Anyone can fall prey to cults

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f you’ve been watching documentaries like HBO’s “The Vow” or STARZ’s “Seduced: Inside the NXIVM Cult,” both of which are about the multi-level-marketing company and alleged cult NXIVM, or really any documentary about cults, you’ve probably asked yourself – could I fall for a cult?

Many probably quickly dismiss the probability they’d fall susceptible to a cult, but it’s more likely to occur than you might think. In fact, some of the most talented and smartest individuals have fallen prey to cults.

Currently there are an estimated 10,000 cults in the United States alone, according to deprogrammer and cult specialist Rick Alan Ross, who gave the statistic on Dr. Phil. There are even millions more cults worldwide.

Chances are very likely you’ve had, or will have, multiple run ins with cults in your lifetime. It’s even possible you’ve already had or will have one recommended to you by a friend or family member, which is the most common way people are introduced to cults, according to Janja Lalich, a sociologist, writer and cult expert.

Lalich defines a cult as, “a sharply-bounded social group or a diffusely-bounded social movement held together through shared commitment to a charismatic leader.”

According to Lalich, cults can look very different from each other. Some cults may be a religious group, a fitness class, alternative community, self-help seminar or even a multi-marketing scheme.

I personally fell for NXIVM – an umbrella organization and self-help multi-level marketing company that was previously based in Albany, New York, and had several other centers worldwide. Its “charismatic leader” and founder, Keith Raniere, also known as “Vanguard” by members of the group, was sentenced in 2020 to 120 years in prison for racketeering, racketeering conspiracy, sex trafficking, attempted sex trafficking, sex trafficking conspiracy, forced labor conspiracy and wire fraud conspiracy.

In 2008, I signed up to became a member of an online community aimed to help 12-20 year old girls and young women build their self-esteem and build social connections.

When I joined the group, I was a shy-meek 19-year-old who had just graduated high school and was getting ready to start college. I joined the online community because I was looking for anything that could help me improve my self-esteem and prepare me for college. The community looked like it could help me achieve my goals.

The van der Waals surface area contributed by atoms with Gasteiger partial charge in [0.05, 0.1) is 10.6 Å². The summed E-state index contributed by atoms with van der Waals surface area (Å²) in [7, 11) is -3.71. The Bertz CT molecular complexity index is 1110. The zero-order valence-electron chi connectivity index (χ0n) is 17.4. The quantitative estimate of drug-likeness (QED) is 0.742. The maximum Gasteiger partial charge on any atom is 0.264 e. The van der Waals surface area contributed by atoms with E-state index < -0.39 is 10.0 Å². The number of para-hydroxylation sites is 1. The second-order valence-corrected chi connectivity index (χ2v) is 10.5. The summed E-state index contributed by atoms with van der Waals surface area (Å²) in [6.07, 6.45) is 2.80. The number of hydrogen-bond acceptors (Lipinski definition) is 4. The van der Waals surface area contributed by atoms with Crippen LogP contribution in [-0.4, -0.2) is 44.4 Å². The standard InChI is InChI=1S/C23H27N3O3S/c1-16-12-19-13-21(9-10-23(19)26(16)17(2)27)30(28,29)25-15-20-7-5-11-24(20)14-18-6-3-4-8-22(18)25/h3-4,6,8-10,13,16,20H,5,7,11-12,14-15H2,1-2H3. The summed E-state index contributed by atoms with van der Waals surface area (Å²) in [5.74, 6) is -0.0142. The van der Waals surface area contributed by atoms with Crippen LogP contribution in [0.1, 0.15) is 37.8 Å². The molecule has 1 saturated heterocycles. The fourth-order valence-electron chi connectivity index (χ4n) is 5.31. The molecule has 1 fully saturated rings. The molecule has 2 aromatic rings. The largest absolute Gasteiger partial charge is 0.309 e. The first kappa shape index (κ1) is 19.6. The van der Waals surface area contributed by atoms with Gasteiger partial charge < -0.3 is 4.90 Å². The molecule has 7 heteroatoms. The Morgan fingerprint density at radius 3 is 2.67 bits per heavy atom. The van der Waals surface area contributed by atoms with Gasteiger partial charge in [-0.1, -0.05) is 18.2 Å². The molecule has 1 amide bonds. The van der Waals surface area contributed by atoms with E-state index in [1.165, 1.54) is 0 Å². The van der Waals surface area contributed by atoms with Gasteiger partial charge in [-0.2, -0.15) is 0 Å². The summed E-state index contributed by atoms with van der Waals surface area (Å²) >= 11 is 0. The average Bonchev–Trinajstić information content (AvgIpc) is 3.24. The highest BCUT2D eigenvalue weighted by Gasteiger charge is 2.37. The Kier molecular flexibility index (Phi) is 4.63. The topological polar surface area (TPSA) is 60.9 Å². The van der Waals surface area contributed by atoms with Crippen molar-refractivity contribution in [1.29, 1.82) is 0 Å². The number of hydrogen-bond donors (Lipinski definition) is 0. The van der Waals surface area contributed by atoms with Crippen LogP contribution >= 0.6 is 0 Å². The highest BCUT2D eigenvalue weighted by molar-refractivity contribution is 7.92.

What I didn’t know at the time was that the group was lead by coaches for NXIVM’s Executive Success Programs, NXIVM’s personal and professional development company. The girls group also had several other participants who were also in ESP and it was also supported by several NXIVM leaders who were in the chat groups.

The girls group released numerous columns that I enjoyed reading and I participated in several forums and discussions.

In 2009, the girls group advertised a retreat they were hosting in California. I wanted to participate, but I was too old and it was only open to teens in Los Angeles. When I expressed by disappointment that I could not attend, an individual associated with the girls recommended I check out NXIVM’s ESP and the company’s new program, Jness, that was a program that helped women with their personal growth. It was suggested by the individual it could help provide me with an environment similar to the girls group.

After I received the recommendation, I went to NXIVM’s website and researched ESP and Jness. I was very interested in joining after reading about the programs and wanted to join. What I didn’t notice though were several negative news articles from multiple media organizations that delved into the dangers of the company.

Next, I gave NXIVM a call because after researching ESP and Jness I was concerned about the high costs of the workshops and classes that cost $7,500 or more. A woman who answered my phone call asked me about my age (19 at the time), education level (freshman in college) and what major I was going into college for (journalism). The woman then told me of what she called a “work-study option,” but I would need to pay upfront for the five-day and 16-day workshops called “intensives” and then I could do the work-study option by moving to Albany.

I unfortunately didn’t see the red flags then, not realizing I was being offered a form of indentured servitude, and I immediately started saving up to take the intensives. Luckily, I found out NXIVM was a cult two years later when I had almost saved enough and was ready to sign up for the intensives.

Not long before I was about to sign-up, I came across an edition of Vanity Fair when I was home on Thanksgiving vacation. I skimmed through the magazine and came across the article called “The Heiresses and the Cult,” which was about Seagram heiresses and sisters Clare and Sara Bronfman’s involvement with NXIVM.

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1 comment

  1. Anyone can be deceived. And NXIVM was a deceptive cult that lied to potential members, which can be seen as a “bait and switch” scam. What you think you have signed up for is a sham. You are tricked and then trapped in the cult.

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